Sunday, 29 January 2017

Dave Miller - The Living Sea

Our 2017 season of talks started on the 27th of January with the Lincolnshire Wildlife Trust's coastal warden Dave Miller, giving us a glimpse under the murky waters at the vast array of wildlife, 230 species of fish and countless varieties of invertebrates.

Dave talked about the efforts the Trust makes to increase public awareness of the rich biodiversity under the waves, and of the pressure put on government to strengthen protection of the marine environment.  We learned how we can all get involved in beach cleaning and observing and recording the porpoises and other cetaceans.

We heard of the Trust's disappointment that more Marine Conservation Zones have not been created but Dave talked positively about the progress that has, nonetheless, been made. Details of the 50 MCZs designated so far can be found at the JNCC website

Here are some other links that provide much information that build on Dave Miller's talk:

The Wildlife Trusts Living Seas Project.

Cetacean Watch.

The next Beach Clean event in our area is on Sunday March 4th, 10am at Anderby Creek. Here are the details.

The Norfolk Wildlife Trust website has good descriptions of marine invertebrates found in our waters.

Common Sunstar, Crossaster Papposus (Photo Jodi Warrick)

Wednesday, 18 January 2017


We begin the year at 7.30 pm on Friday 27 January 2017 when Dave Miller LWT Warden for the Coast and the Wash will tell us about ‘The Living Seas of Lincolnshire’.
Remember we have a new meeting venue. The indoor meetings are now held in the Methodist Church Hall at Nichol Hill, Louth. There are no stairs to climb, wheelchair access is good, so is the audio-visual system, all the chairs are set out and are comfortable and the hire charge is within the LAG budget.
Entry is £2.50 for adults. Children are most welcome and are not charged.
The weekend of 28-30 January is the time for us all to take part in the Great Garden Bird Watch. Last year many of you forwarded copies of your results to me which enabled me to collate them and to discover which species we have in the LAG area. Please do the same this year on
We need someone to deliver Lapwings to the Newmarket, Linden Walk, Robinson Lane area of Louth. If you can help, contact Louise via .
The beach is now empty after a most successful year. 1959 seal pups were recorded which is a 3.5% increase over last year. We have seen some wonderful pictures on Facebook and on 19 December Judith, a star photographer, reported, ‘Another great day down at Donna Nook. There is always something different and today the beach patrol was done by a very elegant, healthy looking fox! I have never seen a fox on the beach in broad daylight among the seals in my 8 years of volunteering. A wonderful sight.’
I hope that the fox picture will be amongst those that will be shown at April’s AGM. Let me know fairly soon if you have pictures to show - more details next month.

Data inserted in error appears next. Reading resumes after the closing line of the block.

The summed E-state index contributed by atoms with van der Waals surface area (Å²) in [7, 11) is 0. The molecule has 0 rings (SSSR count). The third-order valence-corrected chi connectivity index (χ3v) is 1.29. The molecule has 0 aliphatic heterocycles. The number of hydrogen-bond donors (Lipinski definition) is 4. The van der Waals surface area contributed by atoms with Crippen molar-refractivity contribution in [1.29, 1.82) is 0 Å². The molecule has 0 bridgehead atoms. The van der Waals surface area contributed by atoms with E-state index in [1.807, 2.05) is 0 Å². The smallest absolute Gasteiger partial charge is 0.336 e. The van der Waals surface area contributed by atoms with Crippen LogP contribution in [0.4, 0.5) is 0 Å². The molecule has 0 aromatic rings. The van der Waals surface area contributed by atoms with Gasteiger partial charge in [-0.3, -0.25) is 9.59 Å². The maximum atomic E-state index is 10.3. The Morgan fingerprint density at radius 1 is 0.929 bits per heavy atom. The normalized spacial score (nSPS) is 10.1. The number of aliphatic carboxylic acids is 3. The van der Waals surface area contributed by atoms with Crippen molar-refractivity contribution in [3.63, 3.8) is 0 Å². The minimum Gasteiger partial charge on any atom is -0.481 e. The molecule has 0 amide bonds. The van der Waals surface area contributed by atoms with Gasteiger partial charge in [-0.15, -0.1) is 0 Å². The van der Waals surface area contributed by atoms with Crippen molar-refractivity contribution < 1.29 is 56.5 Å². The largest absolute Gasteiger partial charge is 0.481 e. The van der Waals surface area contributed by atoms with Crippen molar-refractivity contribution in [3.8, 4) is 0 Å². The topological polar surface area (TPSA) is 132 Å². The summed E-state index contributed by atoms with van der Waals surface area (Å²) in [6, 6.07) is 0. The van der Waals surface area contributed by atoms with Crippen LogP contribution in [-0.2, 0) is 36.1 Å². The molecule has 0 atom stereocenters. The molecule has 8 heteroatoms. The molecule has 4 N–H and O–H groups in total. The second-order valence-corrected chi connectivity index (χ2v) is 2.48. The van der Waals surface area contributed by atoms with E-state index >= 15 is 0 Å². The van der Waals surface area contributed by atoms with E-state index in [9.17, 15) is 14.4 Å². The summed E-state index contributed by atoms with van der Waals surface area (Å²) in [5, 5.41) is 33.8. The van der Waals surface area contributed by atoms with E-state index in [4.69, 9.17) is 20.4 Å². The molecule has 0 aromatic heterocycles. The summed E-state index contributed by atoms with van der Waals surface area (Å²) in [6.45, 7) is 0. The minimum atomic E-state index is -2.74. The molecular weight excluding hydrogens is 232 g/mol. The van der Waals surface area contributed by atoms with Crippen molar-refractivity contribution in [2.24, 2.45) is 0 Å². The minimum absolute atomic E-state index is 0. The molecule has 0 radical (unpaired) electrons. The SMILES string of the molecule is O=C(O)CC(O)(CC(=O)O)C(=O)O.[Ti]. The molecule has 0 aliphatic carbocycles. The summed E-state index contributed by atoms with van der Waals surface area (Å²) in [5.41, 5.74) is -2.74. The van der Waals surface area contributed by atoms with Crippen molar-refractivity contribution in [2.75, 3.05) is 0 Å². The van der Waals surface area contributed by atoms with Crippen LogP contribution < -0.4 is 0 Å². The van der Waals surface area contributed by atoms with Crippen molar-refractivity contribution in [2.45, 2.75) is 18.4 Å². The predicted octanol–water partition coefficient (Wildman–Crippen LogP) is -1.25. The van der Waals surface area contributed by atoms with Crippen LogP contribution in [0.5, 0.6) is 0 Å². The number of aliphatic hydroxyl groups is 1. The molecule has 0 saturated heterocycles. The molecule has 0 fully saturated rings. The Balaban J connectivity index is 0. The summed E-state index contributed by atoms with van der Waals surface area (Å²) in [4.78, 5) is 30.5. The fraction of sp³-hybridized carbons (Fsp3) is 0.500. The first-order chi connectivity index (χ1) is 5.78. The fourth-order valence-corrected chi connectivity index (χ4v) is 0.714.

The committee members are currently planning the 2018 programme. Do send me your ideas for places to visit and topics that you would like to have included in the programme.
Our committee membership is dwindling because of family commitments, ill health and relocation. There is a present requirement for at least 3 more members to join the committee/team. We meet about five times a year and administer the running of the group. We have to appoint a new Treasurer at the AGM. We also need people willing to give a hand at some of our 6 indoor meetings to help with refreshments.  If you have a glimmer of interest and want more details just let me know on 01507 606880 or on
Ray Woodcock Chairman Louth Area Group

Monday, 16 January 2017


The group met at Spout Yard Gallery for a session about composting and recycling food waste. The session was led by James Pocklington.

The children began with a choice of drawing or a minibeast anagram/colouring sheet. Then James asked them about composting and about how and why it is made. They were then given trays of compost to explore for themselves, along with a variety of minibeasts that could be found within the compost. Magnifyers and a digital microscope were on hand for more intimate viewing, with the facilty to take photographs in close up if they wished. See examples below! Books and posters were used for identification.

During a break in the rain, the children then had a short period outside to find the Spout Yard compost bins and to look for some minibeasts in the garden. A large centipede was a good find.

After refreshments Emily showed us her Wildlife book that she had brought and found her favourite picture of a Brittle star.

James showed the children a ‘Rotbot’ he had made earlier that had been functioning for a couple of weeks. He then showed them how to make their own from a plastic bottle and containing among other things, some fruit and vegetable waste.

The children finished by taking home some minibeast poems if they wished.